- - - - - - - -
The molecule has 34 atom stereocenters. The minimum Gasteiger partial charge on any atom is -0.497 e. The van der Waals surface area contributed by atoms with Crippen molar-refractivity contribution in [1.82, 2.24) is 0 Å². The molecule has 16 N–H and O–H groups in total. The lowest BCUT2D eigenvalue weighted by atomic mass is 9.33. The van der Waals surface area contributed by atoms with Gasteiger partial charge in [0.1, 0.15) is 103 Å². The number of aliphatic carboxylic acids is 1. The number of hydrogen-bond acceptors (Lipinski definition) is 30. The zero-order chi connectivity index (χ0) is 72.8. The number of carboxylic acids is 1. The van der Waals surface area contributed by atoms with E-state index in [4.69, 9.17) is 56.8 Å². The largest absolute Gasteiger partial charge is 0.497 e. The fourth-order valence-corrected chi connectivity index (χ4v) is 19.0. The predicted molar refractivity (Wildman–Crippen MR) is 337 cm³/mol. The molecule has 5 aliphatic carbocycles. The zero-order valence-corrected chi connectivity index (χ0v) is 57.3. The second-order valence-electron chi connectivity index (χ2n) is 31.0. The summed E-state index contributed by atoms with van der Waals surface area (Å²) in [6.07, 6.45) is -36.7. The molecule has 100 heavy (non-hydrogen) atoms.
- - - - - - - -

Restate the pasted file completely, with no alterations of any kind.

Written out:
The molecule has 34 atom stereocenters. The minimum Gasteiger partial charge on any atom is -0.497 e. The van der Waals surface area contributed by atoms with Crippen molar-refractivity contribution in [1.82, 2.24) is 0 Å². The molecule has 16 N–H and O–H groups in total. The lowest BCUT2D eigenvalue weighted by atomic mass is 9.33. The van der Waals surface area contributed by atoms with Gasteiger partial charge in [0.1, 0.15) is 103 Å². The number of aliphatic carboxylic acids is 1. The number of hydrogen-bond acceptors (Lipinski definition) is 30. The zero-order chi connectivity index (χ0) is 72.8. The number of carboxylic acids is 1. The van der Waals surface area contributed by atoms with E-state index in [4.69, 9.17) is 56.8 Å². The largest absolute Gasteiger partial charge is 0.497 e. The fourth-order valence-corrected chi connectivity index (χ4v) is 19.0. The predicted molar refractivity (Wildman–Crippen MR) is 337 cm³/mol. The molecule has 5 aliphatic carbocycles. The zero-order valence-corrected chi connectivity index (χ0v) is 57.3. The second-order valence-electron chi connectivity index (χ2n) is 31.0. The summed E-state index contributed by atoms with van der Waals surface area (Å²) in [6.07, 6.45) is -36.7. The molecule has 100 heavy (non-hydrogen) atoms.